Fig. 4: Scenarios for the number of heat pumps installed in Germany per year and the evolution to date.
figure 4

The very fast scenario considers narratives from owners of plumbing and heating companies, necessary government incentives, and a training offensive for professionals. The fast and accelerated scenarios overcome these limiting factors only to lesser degrees. The installers’ roadmap of the German Heat Pump Association35 was developed before the Russo-Ukrainian War started38. Data are listed in Supplementary Table S5.

At the macro level, rapid growth in the number of installations is possible because worldwide about 10 million heat pumps are produced each year, and in Germany alone, investments of over one billion euros were made this year to expand production41. As the narratives show, the limiting factor is the situation at the micro level.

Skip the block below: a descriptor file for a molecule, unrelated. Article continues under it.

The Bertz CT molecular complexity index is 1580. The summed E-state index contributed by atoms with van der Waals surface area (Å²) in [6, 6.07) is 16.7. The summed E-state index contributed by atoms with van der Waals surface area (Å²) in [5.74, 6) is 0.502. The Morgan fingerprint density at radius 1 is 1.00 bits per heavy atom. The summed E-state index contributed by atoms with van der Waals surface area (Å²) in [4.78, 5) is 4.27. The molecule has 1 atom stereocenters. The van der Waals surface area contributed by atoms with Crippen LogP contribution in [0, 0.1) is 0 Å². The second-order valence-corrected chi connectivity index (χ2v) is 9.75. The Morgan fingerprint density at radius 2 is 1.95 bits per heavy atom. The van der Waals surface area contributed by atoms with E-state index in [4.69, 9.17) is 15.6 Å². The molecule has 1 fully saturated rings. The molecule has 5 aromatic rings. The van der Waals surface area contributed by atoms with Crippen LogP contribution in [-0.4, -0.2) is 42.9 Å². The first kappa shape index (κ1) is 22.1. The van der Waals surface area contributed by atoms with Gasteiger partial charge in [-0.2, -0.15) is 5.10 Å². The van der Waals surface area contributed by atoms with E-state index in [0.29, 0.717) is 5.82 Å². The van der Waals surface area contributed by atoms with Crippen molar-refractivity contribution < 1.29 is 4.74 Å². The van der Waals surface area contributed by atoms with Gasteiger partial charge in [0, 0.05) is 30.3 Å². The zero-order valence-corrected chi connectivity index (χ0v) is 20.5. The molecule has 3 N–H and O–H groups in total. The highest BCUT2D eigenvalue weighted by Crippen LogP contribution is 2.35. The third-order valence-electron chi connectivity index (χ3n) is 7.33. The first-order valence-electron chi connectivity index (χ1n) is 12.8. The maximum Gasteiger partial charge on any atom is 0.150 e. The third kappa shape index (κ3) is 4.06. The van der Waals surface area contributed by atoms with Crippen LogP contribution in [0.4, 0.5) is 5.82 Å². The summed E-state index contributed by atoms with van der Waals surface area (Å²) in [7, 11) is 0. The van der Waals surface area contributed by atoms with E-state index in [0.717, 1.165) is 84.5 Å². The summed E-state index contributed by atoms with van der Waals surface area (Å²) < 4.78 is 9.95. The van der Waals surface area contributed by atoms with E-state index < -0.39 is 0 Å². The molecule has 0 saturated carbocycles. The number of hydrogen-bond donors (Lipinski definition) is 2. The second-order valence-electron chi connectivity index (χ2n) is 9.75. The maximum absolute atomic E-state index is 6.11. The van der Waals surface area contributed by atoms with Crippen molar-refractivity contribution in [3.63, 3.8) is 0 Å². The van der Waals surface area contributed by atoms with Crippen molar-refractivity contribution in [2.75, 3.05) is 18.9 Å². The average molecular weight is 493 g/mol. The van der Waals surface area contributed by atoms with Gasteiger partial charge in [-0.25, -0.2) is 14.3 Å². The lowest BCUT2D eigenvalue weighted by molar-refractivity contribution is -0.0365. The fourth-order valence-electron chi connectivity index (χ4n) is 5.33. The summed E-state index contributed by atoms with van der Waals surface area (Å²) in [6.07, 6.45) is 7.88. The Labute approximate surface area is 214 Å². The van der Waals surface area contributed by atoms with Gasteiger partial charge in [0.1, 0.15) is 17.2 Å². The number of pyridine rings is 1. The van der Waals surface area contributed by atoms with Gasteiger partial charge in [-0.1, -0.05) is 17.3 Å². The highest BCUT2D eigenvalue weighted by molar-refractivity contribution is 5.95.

Based on the interviews and the limited training capacities, we set the very fast scenario to add a maximum of 4 million heat pumps per year in Germany, which appears feasible to us for the following reasons. From the narratives (A5 and B3), we assume a nationwide average of 4–6 person-days per installation of a heat pump42, which is longer than an installation in a suitable location, and also gives time to enlarge one or two radiators (E4), for example, or to overcome difficulties in integrating the heat pump to the warm water system (A5). Even in such a year of 4 million new heat pumps, not more than a quarter of the 380 000 full-time employees will be needed to install heat pump systems. Considering the statements (A2, B1, and E1) that the labour market is empty, we do not add new workers. Based on complications with old buildings (B3, E4), we restrict the water supply temperature to 60 °C (Fig. 2), which implies that on very few very cold winter days (shown in Fig. S8 in the Supplement), the heat pump may not deliver a room temperature of 20 °C for all rooms.